Civil unrest in Egypt surged to a new level, as protesters
prepared to take the streets to demonstrate against the regime of
President Hosni Mubarak on Friday. Massive protests are
planned after prayer ends, but unconfirmed reports from the largest
nation in the Middle East suggest that the government may be
prepared to brutally suppress any unrest.
Several sources confirmed that most of the "Egyptian internet' has
been shut down, with only one major provider - the Noor Group -
still online. Because the Noor Group's clients include major
western firms, as well as the
Egyptian Stock Exchange
, some suspect it has been spared so that some economic activity
graph of internet activity
at CNET.com vividly illustrates just how complete the web
lockdown of the country is at this time - it's clear this is no
accident, though the regime denies involvement. A nation of more
than 80 million, with a gross domestic product of over $500
billion, has now gone dark to the rest of the world.
There are also unconfirmed reports that security services may be
preparing to incite violence, possibly by posing as protesters, in
order to justify armed reprisals. Several protesters and police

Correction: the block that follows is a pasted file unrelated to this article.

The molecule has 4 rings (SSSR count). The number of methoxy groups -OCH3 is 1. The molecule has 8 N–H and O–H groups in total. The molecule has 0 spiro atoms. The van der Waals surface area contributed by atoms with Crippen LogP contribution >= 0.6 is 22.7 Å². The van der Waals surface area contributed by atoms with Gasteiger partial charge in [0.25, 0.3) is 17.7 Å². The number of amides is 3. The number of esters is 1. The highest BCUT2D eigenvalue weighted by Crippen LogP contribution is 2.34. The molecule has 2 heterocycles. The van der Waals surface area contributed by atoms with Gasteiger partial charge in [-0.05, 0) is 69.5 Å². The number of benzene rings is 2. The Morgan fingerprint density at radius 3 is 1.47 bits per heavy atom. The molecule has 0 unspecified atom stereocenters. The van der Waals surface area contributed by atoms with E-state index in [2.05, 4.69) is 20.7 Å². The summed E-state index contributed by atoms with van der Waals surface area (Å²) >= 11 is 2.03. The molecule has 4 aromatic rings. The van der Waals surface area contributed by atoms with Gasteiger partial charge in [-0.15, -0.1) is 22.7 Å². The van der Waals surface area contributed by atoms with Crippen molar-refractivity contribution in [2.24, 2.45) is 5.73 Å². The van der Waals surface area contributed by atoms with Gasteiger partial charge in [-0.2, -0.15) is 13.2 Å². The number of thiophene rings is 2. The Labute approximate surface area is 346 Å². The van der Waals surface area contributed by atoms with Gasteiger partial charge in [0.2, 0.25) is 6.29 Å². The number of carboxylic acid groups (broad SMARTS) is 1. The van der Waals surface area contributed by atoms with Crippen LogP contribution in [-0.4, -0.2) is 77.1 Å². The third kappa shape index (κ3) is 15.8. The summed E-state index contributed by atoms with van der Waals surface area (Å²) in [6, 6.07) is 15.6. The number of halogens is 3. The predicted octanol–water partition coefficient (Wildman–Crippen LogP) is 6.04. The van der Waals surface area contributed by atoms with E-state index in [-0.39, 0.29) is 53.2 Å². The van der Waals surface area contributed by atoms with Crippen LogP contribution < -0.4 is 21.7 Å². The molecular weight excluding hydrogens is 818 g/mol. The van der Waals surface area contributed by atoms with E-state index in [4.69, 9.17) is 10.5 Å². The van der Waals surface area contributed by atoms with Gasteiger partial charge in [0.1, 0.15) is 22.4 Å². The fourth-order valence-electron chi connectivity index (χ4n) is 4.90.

have already died in the last week of protests, and Friday's street
action looks likely to eclipse the first days.
"This is a revolution," a 16-year-old protester in Suez told
. "Every day we're coming back here."
The situation remains volatile, and it could get more complicated.
Mohammed el-Baradei, the former International Atomic Energy Agency
director general, is perhaps the most powerful opposition figure in
Egypt. Having recently returned from Europe, he pledged to join the
protests tomorrow, and offered to lead a reform movement if chosen.
Some analysts see Egypt as another Tunisia, with an autocratic
regime at the end of its leash. In Tunisia, however, military
forces largely stood aside as the protests continued, and the U.S.
did not intervene heavily.
The other parallel is seen in the election protests that rocked
Iran in 2009 and 2010, which were heavily publicized but ultimately
Egypt is balanced on a knife-edge - and the way it falls is in the
hands of its people and its leader.